He will eventually get to this saying. It always makes me think every time I hear him say it, which is that “There have always been, there are now, and there will always be the same number of musical notes. There are no more.”

Albom: That’s right.

Tavis: And yet, what people have done with those notes is endless when it comes to the stuff they’ve created and produced. And I thought about Q’s admonition, or Q’s statement, when I got a chance to get into your text because it reminds me and underscores for me that very point, that this is the number of notes, and look at all that’s been created by those notes. What do you make of that?

Albom: Well, first of all, he’s 100% right. And secondly, I think the music is as elastic as the human imagination. So the greater our imagination gets, the greater music will grow. No one could have imagined rap music 50 years ago, that it would become what it is.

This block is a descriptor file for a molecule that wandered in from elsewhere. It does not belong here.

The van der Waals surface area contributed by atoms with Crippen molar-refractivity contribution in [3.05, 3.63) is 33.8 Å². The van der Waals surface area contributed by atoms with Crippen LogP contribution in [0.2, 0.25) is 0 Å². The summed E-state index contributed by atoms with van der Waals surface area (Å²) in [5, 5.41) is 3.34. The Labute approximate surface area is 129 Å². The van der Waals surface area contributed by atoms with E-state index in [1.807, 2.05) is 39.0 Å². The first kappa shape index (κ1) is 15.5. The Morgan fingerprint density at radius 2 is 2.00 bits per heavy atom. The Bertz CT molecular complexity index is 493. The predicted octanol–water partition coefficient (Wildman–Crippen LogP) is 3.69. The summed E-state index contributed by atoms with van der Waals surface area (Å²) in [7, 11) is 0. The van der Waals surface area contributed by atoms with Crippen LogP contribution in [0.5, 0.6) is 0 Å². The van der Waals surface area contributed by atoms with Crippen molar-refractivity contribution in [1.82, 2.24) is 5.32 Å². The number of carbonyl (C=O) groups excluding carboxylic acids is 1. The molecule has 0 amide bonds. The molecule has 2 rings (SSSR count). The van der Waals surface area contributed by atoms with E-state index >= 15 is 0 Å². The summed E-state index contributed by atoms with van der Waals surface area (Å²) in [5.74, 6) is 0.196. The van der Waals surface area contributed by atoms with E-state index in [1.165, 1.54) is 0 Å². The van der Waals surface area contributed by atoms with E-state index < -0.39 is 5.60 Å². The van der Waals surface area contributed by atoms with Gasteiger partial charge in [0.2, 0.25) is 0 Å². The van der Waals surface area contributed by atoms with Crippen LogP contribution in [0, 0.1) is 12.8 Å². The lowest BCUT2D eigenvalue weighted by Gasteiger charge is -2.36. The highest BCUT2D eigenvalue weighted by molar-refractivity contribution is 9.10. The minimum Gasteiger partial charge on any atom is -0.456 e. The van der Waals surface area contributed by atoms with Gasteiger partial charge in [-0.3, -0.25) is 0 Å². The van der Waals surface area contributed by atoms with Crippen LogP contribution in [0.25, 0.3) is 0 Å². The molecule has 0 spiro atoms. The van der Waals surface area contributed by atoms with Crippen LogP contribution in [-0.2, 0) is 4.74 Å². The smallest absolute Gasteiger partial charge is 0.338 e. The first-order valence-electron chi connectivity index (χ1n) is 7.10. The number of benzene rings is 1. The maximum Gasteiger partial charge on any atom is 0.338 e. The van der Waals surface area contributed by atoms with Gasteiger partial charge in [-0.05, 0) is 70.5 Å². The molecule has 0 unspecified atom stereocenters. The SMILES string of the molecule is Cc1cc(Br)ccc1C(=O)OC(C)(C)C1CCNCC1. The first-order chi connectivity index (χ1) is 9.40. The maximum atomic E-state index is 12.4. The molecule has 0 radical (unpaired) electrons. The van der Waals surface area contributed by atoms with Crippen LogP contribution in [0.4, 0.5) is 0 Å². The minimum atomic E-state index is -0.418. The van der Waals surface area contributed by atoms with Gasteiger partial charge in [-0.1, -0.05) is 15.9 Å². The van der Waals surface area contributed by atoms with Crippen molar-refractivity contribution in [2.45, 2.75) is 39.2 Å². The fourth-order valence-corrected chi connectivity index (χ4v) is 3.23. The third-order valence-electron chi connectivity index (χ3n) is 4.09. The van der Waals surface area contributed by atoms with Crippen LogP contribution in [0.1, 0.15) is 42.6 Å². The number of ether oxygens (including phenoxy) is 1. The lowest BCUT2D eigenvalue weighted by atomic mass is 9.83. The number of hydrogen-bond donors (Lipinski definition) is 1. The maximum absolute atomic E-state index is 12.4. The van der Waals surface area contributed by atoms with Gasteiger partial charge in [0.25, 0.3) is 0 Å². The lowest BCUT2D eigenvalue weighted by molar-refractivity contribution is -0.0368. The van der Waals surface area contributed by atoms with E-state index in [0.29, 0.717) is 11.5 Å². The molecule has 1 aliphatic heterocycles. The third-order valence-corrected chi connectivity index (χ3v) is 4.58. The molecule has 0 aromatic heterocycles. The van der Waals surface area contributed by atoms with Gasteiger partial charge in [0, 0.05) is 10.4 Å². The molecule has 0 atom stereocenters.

Electronic music would have been a pipe dream, but these are legitimate and masterful forms of music as practiced now, and I think it’ll just continue to grow. It’s why I was wondering when you said Quincy, first of all. Quincy Jones is an absolute hero. If I ever got a chance to meet him, I’d probably…

Tavis: You’ve never met Q?

Albom: I have never met him.

Tavis: We got to make that happen one day.

Albom: I’d be down on the ground. I’d be doing the “not worthy” thing.

Tavis: We got to make that happen one day. He’s a great guy [laugh].

Albom: But I was wondering about the quote you were saying because another quote that an equally talented musician, Duke Ellington, was famous for having said was “Music is my mistress and she’s a jealous lover.”

I read that when I was very young and I realized a lot of musicians I know this is why music often interferes with their personal lives because once you are infected with it, nothing will satisfy you the same way. And it will always pull you back and it will always be there for you and it will never leave you the way that human beings can or whatever.